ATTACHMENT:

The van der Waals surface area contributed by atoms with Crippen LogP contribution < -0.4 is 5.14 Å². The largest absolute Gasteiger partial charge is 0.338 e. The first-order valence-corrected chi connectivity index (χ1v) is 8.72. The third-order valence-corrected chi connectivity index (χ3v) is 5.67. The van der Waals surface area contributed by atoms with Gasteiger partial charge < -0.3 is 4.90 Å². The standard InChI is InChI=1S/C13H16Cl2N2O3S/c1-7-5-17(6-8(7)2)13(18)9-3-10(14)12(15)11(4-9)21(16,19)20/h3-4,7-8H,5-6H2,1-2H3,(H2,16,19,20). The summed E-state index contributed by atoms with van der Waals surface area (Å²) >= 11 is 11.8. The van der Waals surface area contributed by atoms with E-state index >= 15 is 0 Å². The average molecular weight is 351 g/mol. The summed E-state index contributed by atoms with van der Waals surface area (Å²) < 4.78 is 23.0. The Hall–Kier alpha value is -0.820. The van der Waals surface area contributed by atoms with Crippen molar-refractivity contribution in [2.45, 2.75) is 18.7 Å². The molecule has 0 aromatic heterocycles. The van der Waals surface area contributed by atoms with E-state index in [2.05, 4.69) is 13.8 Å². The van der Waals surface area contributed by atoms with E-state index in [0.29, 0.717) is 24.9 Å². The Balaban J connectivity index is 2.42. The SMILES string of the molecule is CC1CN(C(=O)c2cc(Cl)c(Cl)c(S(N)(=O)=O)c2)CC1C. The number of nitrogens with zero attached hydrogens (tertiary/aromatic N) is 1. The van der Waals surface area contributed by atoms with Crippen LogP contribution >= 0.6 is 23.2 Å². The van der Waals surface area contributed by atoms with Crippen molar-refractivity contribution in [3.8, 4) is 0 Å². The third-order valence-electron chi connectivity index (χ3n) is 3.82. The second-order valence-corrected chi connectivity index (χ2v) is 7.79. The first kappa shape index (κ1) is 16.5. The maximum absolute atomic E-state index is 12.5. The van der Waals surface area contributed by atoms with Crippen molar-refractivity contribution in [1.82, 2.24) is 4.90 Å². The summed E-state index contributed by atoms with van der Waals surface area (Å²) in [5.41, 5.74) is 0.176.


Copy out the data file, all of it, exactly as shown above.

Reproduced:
The van der Waals surface area contributed by atoms with Crippen LogP contribution < -0.4 is 5.14 Å². The largest absolute Gasteiger partial charge is 0.338 e. The first-order valence-corrected chi connectivity index (χ1v) is 8.72. The third-order valence-corrected chi connectivity index (χ3v) is 5.67. The van der Waals surface area contributed by atoms with Gasteiger partial charge < -0.3 is 4.90 Å². The standard InChI is InChI=1S/C13H16Cl2N2O3S/c1-7-5-17(6-8(7)2)13(18)9-3-10(14)12(15)11(4-9)21(16,19)20/h3-4,7-8H,5-6H2,1-2H3,(H2,16,19,20). The summed E-state index contributed by atoms with van der Waals surface area (Å²) >= 11 is 11.8. The van der Waals surface area contributed by atoms with E-state index >= 15 is 0 Å². The average molecular weight is 351 g/mol. The summed E-state index contributed by atoms with van der Waals surface area (Å²) < 4.78 is 23.0. The Hall–Kier alpha value is -0.820. The van der Waals surface area contributed by atoms with Crippen molar-refractivity contribution in [2.45, 2.75) is 18.7 Å². The molecule has 0 aromatic heterocycles. The van der Waals surface area contributed by atoms with E-state index in [2.05, 4.69) is 13.8 Å². The van der Waals surface area contributed by atoms with E-state index in [0.29, 0.717) is 24.9 Å². The Balaban J connectivity index is 2.42. The SMILES string of the molecule is CC1CN(C(=O)c2cc(Cl)c(Cl)c(S(N)(=O)=O)c2)CC1C. The number of nitrogens with zero attached hydrogens (tertiary/aromatic N) is 1. The van der Waals surface area contributed by atoms with Crippen LogP contribution >= 0.6 is 23.2 Å². The van der Waals surface area contributed by atoms with Crippen molar-refractivity contribution in [3.8, 4) is 0 Å². The third-order valence-electron chi connectivity index (χ3n) is 3.82. The second-order valence-corrected chi connectivity index (χ2v) is 7.79. The first kappa shape index (κ1) is 16.5. The maximum absolute atomic E-state index is 12.5. The van der Waals surface area contributed by atoms with Crippen molar-refractivity contribution in [1.82, 2.24) is 4.90 Å². The summed E-state index contributed by atoms with van der Waals surface area (Å²) in [5.41, 5.74) is 0.176.